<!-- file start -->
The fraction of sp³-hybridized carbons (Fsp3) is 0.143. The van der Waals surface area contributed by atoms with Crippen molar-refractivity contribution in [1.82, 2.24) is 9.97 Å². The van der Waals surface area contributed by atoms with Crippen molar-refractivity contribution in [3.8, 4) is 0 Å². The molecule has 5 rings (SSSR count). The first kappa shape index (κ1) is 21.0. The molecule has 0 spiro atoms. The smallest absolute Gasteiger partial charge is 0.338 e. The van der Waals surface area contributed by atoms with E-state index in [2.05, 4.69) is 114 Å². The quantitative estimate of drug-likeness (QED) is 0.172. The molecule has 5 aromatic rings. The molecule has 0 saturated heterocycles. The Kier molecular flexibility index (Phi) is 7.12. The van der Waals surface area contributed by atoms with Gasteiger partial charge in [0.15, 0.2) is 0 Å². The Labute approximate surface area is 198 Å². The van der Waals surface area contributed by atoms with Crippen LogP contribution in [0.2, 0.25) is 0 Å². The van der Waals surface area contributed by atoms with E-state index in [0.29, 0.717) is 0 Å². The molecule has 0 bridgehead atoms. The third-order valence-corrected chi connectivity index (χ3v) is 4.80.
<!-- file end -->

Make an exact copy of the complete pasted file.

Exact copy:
The fraction of sp³-hybridized carbons (Fsp3) is 0.143. The van der Waals surface area contributed by atoms with Crippen molar-refractivity contribution in [1.82, 2.24) is 9.97 Å². The van der Waals surface area contributed by atoms with Crippen molar-refractivity contribution in [3.8, 4) is 0 Å². The molecule has 5 rings (SSSR count). The first kappa shape index (κ1) is 21.0. The molecule has 0 spiro atoms. The smallest absolute Gasteiger partial charge is 0.338 e. The van der Waals surface area contributed by atoms with E-state index in [2.05, 4.69) is 114 Å². The quantitative estimate of drug-likeness (QED) is 0.172. The molecule has 5 aromatic rings. The molecule has 0 saturated heterocycles. The Kier molecular flexibility index (Phi) is 7.12. The van der Waals surface area contributed by atoms with Gasteiger partial charge in [0.15, 0.2) is 0 Å². The Labute approximate surface area is 198 Å². The van der Waals surface area contributed by atoms with Crippen LogP contribution in [0.2, 0.25) is 0 Å². The van der Waals surface area contributed by atoms with E-state index in [0.29, 0.717) is 0 Å². The molecule has 0 bridgehead atoms. The third-order valence-corrected chi connectivity index (χ3v) is 4.80.